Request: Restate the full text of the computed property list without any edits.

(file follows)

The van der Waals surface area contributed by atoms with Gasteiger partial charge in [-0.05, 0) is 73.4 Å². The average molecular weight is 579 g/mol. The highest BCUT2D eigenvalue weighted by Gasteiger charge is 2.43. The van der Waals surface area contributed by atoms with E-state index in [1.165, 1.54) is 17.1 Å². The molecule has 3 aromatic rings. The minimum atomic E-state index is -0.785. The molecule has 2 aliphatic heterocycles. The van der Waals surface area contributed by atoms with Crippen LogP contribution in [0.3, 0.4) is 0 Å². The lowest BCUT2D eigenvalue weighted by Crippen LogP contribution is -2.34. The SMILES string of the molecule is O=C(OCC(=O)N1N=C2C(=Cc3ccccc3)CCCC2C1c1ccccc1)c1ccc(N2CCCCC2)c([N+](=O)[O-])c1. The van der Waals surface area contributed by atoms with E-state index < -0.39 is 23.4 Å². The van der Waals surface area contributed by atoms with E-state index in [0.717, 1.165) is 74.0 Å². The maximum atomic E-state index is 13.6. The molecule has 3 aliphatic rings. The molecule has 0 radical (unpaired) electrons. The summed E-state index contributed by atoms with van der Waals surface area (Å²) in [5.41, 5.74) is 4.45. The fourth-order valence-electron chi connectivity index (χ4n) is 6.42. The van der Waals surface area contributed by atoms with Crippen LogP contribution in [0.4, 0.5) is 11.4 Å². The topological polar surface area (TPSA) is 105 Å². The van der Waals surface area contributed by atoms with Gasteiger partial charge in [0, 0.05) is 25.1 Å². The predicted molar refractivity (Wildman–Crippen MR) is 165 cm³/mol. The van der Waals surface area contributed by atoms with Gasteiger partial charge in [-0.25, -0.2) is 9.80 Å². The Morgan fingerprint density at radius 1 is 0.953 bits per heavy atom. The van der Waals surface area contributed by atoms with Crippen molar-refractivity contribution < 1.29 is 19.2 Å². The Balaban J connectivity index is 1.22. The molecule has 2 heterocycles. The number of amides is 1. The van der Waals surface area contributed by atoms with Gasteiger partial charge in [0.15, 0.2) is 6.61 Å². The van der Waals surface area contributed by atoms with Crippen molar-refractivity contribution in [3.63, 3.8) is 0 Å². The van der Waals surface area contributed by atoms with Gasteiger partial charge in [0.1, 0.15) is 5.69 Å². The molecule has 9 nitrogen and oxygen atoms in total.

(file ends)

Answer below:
The van der Waals surface area contributed by atoms with Gasteiger partial charge in [-0.05, 0) is 73.4 Å². The average molecular weight is 579 g/mol. The highest BCUT2D eigenvalue weighted by Gasteiger charge is 2.43. The van der Waals surface area contributed by atoms with E-state index in [1.165, 1.54) is 17.1 Å². The molecule has 3 aromatic rings. The minimum atomic E-state index is -0.785. The molecule has 2 aliphatic heterocycles. The van der Waals surface area contributed by atoms with Crippen LogP contribution in [0.3, 0.4) is 0 Å². The lowest BCUT2D eigenvalue weighted by Crippen LogP contribution is -2.34. The SMILES string of the molecule is O=C(OCC(=O)N1N=C2C(=Cc3ccccc3)CCCC2C1c1ccccc1)c1ccc(N2CCCCC2)c([N+](=O)[O-])c1. The van der Waals surface area contributed by atoms with E-state index < -0.39 is 23.4 Å². The van der Waals surface area contributed by atoms with E-state index in [0.717, 1.165) is 74.0 Å². The maximum atomic E-state index is 13.6. The molecule has 3 aliphatic rings. The molecule has 0 radical (unpaired) electrons. The summed E-state index contributed by atoms with van der Waals surface area (Å²) in [5.41, 5.74) is 4.45. The fourth-order valence-electron chi connectivity index (χ4n) is 6.42. The van der Waals surface area contributed by atoms with Crippen LogP contribution in [0.4, 0.5) is 11.4 Å². The topological polar surface area (TPSA) is 105 Å². The van der Waals surface area contributed by atoms with Gasteiger partial charge in [0, 0.05) is 25.1 Å². The predicted molar refractivity (Wildman–Crippen MR) is 165 cm³/mol. The van der Waals surface area contributed by atoms with Gasteiger partial charge in [-0.25, -0.2) is 9.80 Å². The Morgan fingerprint density at radius 1 is 0.953 bits per heavy atom. The van der Waals surface area contributed by atoms with Crippen molar-refractivity contribution < 1.29 is 19.2 Å². The Balaban J connectivity index is 1.22. The molecule has 2 heterocycles. The number of amides is 1. The van der Waals surface area contributed by atoms with Gasteiger partial charge in [0.15, 0.2) is 6.61 Å². The van der Waals surface area contributed by atoms with Crippen molar-refractivity contribution in [3.63, 3.8) is 0 Å². The van der Waals surface area contributed by atoms with Gasteiger partial charge in [0.1, 0.15) is 5.69 Å². The molecule has 9 nitrogen and oxygen atoms in total.